A digital preservation program exists within an organizational context and as such must fit the needs, priorities, and resources of that organization. The core of a digital preservation program is a digital preservation system. This tutorial focuses on the organizational context for a digital preservation program and has as its foundation two key documents that have emerged from the digital preservation community. Trusted Digital Repositories: Attributes and Responsibilities report cover

The first document is Trusted Digital Repositories: Attributes and Responsibilities (TDR), produced by the Research Libraries Group (RLG) and OCLC. TDR defines the organizational context for a digital preservation program. TDR embraces OAIS and demonstrates what adhering to OAIS will mean for an institution.

The second document is the Reference Model for an Open Archival Information System (OAIS), produced by an international group of digital preservation researchers and practitioners convened by the NASA Consultative Committee for Space Data Systems (CCSDS). OAIS is an ISO standard (ISO 14721:2003) that provides the functional framework for sustaining digital objects in managed repositories. OAIS has been adopted as the foundation for many important digital preservation initiatives, and incorporates definitions and relationships between participants and the component parts of an archival information system. OAIS defines what is needed but not how to build it. Currently, CCSDS has updated OAIS using input from the user community. This update is CCSDS 650.0 M 2.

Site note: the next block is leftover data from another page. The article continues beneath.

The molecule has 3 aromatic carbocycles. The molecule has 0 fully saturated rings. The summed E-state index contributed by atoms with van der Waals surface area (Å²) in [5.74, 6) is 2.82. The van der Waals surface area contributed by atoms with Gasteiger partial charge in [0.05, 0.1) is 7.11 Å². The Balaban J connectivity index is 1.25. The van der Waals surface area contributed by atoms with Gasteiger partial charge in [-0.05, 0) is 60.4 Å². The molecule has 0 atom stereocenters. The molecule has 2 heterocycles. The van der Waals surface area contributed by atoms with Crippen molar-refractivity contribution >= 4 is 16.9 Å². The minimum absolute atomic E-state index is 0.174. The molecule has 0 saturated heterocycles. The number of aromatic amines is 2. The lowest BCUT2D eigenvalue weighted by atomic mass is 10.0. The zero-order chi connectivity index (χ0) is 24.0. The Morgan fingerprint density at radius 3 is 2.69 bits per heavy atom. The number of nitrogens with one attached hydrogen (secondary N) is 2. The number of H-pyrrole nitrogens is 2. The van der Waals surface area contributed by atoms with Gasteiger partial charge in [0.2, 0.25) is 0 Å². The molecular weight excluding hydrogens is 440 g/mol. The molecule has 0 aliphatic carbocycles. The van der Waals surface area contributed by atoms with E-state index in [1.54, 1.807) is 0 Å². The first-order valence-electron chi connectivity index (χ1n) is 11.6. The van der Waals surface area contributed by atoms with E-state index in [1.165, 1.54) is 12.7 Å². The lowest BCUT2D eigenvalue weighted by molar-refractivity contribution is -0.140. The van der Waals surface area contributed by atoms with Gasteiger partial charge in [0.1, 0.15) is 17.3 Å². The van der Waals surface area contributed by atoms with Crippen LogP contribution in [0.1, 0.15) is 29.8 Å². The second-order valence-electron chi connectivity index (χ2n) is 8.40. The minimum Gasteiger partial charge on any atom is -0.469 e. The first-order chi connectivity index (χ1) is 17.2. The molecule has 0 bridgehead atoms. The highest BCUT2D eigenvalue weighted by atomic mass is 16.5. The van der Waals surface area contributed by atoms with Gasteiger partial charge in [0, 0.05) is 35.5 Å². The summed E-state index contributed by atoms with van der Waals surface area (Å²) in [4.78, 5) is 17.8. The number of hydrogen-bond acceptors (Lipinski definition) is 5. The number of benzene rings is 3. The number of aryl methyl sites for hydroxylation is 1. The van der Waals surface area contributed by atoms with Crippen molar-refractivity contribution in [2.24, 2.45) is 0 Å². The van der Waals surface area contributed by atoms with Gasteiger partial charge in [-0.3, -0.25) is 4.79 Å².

You could say that the TDR is primarily organizational and the OAIS primarily technological, but the two must work in concert for a digital preservation program to be successfully planned and implemented. Organizations have tended to focus on the technology—and more often on their fear of the technology—though there are many organizational pieces that need to be in place, including policies, procedures, and sustainable resources.

Here we present the two foundation documents in some detail with a special emphasis on preservation metadata and then discuss how they fit together to provide a starting point for cultural organizations wishing to establish a digital preservation repository.